The evolution of reproductive isolation in Daphnia

Tiffany A. Chin, Carla E. Cáceres, Melania E. Cristescu

Research output: Contribution to journalArticlepeer-review


Background: The process by which populations evolve to become new species involves the emergence of various reproductive isolating barriers (RIB). Despite major advancements in understanding this complex process, very little is known about the order in which RIBs evolve or their relative contribution to the total restriction of gene flow during various stages of speciation. This is mainly due to the difficulties of studying reproductive isolation during the early stages of species formation. This study examines ecological and non-ecological RIB within and between Daphnia pulex and Daphnia pulicaria, two recently diverged species that inhabit distinct habitats and exhibit an unusual level of intraspecific genetic subdivision. Results: We find that while ecological prezygotic barriers are close to completion, none of the non-ecological barriers can restrict gene flow between D. pulex and D. pulicaria completely when acting alone. Surprisingly, we also identified high levels of postzygotic reproductive isolation in 'conspecific' interpopulation crosses of D. pulex. Conclusions: While the ecological prezygotic barriers are prevalent during the mature stages of speciation, non-ecological barriers likely dominated the early stages of speciation. This finding indicates the importance of studying the very early stages of speciation and suggests the contribution of postzygotic isolation in initiating the process of speciation.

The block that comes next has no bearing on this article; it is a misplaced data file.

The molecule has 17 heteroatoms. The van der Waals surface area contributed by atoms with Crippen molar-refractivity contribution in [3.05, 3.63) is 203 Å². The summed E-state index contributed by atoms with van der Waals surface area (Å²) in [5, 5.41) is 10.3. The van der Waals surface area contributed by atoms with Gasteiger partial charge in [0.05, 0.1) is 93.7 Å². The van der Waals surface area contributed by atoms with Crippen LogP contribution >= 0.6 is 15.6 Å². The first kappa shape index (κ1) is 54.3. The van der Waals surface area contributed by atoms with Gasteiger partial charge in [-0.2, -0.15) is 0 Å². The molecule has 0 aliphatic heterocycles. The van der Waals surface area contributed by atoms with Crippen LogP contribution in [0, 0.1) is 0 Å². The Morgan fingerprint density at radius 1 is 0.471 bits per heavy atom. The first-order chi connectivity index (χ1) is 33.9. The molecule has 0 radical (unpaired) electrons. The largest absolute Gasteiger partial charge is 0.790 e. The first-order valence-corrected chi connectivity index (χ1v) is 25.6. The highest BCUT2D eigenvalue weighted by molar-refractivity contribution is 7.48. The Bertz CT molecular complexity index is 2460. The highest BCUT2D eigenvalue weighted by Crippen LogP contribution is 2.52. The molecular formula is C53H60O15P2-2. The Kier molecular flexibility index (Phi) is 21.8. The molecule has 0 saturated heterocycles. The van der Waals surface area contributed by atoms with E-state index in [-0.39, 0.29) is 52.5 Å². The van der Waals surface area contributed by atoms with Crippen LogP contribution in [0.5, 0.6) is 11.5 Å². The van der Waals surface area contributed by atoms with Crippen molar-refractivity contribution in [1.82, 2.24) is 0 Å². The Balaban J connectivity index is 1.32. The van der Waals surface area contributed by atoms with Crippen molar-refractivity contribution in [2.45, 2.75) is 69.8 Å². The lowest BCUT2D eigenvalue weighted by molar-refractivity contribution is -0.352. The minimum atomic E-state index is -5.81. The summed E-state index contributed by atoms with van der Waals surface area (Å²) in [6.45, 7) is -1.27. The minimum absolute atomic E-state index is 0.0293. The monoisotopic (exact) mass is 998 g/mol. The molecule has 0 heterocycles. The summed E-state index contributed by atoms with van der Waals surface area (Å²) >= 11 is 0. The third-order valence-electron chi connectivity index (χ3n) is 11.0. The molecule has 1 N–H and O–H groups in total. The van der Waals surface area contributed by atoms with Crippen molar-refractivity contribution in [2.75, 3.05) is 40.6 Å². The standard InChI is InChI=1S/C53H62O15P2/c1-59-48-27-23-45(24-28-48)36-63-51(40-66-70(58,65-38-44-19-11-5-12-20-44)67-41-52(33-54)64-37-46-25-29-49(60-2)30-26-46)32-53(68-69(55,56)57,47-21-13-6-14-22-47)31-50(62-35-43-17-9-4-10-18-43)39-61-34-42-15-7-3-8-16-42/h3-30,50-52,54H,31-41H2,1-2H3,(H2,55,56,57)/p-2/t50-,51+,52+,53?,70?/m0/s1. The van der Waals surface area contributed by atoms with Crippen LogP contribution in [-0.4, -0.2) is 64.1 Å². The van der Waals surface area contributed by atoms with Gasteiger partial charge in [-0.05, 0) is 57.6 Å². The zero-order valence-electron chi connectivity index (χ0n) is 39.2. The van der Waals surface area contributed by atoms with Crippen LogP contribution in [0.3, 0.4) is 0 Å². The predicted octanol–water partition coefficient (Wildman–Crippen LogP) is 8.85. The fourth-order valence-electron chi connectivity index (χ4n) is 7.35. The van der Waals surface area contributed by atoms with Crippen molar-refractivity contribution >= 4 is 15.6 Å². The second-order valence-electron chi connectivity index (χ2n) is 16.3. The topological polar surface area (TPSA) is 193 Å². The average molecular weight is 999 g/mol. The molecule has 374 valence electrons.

Original languageEnglish (US)
Article number216
JournalBMC Evolutionary Biology
Issue number1
StatePublished - Nov 27 2019


  • Daphnia pulex
  • Gene flow
  • Genetic incompatibilities
  • Postzygotic isolation
  • Prezygotic isolation
  • Speciation

ASJC Scopus subject areas

  • Ecology, Evolution, Behavior and Systematics


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